As a result, Brands are no longer blase about what happens to their product after it leaves their factory gates. In other words, they have the imperative to bother about Secondary Sales and Tertiary Sales in recent times.

ziggy-logo-jpgToday, it has become customary for a Brand’s rep to go on joint sales calls with Wholesaler’s salespersons to Retailers to push their own brand (over competing brands), monitor shelf space for various products, and so on. This trend has intensified so much that it has triggered a fast growing category of software that help brands manage their secondary / tertiary sales process. Ziggy, one of the leading products in this space, is developed by a customer (Click here for more details).

Some Brands have started going one step further by reaching out to End Consumers and treating them as though they were their direct customers. While brands have always tried to influence consumers to purchase their products via mass media advertising, they’re now drilling down to a more granular level and trying to connect with consumers as individuals. As a result, Brands which didn’t even know the names of their Consumers in the past are now trying to learn a lot more than just their identities in order to engage with them. This practice is called Customer Engagement. I’ve come across two examples of brands running Customer Engagement programs in the recent past.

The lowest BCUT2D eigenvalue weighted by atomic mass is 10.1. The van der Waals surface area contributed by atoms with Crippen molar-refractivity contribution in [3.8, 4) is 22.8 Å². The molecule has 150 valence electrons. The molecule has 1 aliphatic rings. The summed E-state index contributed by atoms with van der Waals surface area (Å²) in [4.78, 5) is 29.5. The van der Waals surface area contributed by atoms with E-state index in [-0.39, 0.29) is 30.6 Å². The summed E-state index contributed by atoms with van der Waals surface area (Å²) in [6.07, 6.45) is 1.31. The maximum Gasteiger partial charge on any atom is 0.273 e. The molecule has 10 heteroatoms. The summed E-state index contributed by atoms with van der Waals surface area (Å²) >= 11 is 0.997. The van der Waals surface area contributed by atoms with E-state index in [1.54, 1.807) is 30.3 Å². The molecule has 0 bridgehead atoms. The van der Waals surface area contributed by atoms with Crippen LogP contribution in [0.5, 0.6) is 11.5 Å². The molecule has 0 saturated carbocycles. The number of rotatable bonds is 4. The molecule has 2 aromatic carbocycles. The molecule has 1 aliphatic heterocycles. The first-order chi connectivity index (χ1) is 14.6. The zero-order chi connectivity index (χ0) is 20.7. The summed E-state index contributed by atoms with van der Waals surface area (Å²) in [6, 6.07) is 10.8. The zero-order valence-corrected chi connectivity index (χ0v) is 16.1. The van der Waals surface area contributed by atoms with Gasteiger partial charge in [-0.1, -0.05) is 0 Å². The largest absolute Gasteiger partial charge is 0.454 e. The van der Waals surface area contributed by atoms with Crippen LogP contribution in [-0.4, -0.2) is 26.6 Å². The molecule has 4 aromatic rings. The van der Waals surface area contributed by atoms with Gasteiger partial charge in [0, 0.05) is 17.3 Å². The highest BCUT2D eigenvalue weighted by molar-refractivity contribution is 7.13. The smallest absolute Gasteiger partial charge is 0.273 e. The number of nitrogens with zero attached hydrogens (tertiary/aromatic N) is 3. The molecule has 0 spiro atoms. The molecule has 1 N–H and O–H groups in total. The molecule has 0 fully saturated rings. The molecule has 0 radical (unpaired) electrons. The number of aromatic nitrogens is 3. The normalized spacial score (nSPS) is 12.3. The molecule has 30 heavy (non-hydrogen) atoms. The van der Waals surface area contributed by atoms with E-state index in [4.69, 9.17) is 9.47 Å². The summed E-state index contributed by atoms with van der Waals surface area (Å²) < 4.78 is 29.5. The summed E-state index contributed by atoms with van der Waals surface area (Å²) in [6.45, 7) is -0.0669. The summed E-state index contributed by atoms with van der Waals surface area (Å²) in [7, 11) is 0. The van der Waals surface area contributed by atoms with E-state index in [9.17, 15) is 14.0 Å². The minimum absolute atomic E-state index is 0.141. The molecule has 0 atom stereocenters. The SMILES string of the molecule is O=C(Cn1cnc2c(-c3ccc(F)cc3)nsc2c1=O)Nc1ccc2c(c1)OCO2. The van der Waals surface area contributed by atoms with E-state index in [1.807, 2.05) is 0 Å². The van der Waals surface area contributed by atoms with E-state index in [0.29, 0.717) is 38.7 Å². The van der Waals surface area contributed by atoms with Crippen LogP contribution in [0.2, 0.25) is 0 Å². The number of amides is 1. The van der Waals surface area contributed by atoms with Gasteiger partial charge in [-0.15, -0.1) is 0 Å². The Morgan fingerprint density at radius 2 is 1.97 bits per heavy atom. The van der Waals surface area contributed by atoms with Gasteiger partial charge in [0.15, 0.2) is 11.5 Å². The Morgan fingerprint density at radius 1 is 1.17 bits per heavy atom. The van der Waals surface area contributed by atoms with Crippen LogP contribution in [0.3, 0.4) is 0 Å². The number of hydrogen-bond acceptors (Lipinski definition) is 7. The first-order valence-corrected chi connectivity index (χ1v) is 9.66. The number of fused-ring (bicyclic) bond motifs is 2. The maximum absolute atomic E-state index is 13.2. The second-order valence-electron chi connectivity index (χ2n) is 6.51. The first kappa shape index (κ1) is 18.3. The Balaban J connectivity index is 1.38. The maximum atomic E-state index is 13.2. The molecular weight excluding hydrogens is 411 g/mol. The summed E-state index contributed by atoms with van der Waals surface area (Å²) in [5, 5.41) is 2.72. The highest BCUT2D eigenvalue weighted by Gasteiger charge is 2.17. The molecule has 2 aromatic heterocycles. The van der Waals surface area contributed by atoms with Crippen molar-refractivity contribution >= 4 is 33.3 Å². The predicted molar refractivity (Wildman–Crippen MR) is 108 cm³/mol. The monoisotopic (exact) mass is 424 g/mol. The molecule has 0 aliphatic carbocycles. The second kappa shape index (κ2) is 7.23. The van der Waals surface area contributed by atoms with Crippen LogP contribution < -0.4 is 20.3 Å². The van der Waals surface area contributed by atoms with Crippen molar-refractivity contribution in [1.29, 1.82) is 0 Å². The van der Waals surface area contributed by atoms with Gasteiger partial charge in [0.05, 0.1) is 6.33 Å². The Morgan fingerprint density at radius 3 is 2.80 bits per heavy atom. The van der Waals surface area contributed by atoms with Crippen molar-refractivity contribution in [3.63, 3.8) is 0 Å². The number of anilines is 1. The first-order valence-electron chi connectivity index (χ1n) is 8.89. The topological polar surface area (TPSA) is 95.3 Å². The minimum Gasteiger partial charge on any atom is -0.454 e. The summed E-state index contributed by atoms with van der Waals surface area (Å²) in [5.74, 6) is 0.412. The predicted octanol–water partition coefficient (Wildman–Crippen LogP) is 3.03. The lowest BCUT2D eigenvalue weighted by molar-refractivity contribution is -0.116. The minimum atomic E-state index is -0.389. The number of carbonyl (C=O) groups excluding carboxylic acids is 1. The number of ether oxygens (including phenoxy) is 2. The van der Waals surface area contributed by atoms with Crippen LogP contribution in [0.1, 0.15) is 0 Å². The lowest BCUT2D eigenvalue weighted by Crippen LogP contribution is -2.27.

1. Deodrant brand Adiction’s customer engagement campaign featuring “date with Sunny Leone” as the incentive to connect with end consumers. More at Drive Engagement With Error Messages!.
  2. Pharma company Allergan’s customer engagement campaign for a prescription drug. This is interesting because end consumers aka patients play no role in choosing the brand of a prescription drug. To find out the rationale of this campaign, see Big Pharma Turns To CEM For Cure.

Customer Engagement seeks to drive repeat purchase, boost brand loyalty and build customer advocacy. The new breed of Customer Engagement Management software helps brands and their consumers to enroll, engage and encash at scale. Click here to find out more about a leading CEM solutions provider who is also our customer.

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Traditionally and in modern times, from a legal / accounting standpoint, the Consumer is still a customer only of the Retailer from where they buy a consumer product. They still don’t figure in the manufacturer’s PL/BS. However, from a marketing / business standpoint, the Consumer is increasingly treated as though they’re a direct customer of the Brand.

So, if you get a call from the manufacturer of your favorite pen or soap out of the blue one of these days, don’t be surprised – it’s only a sign of their CEM organization burning the midnight oil to engage with you as though you were their customer!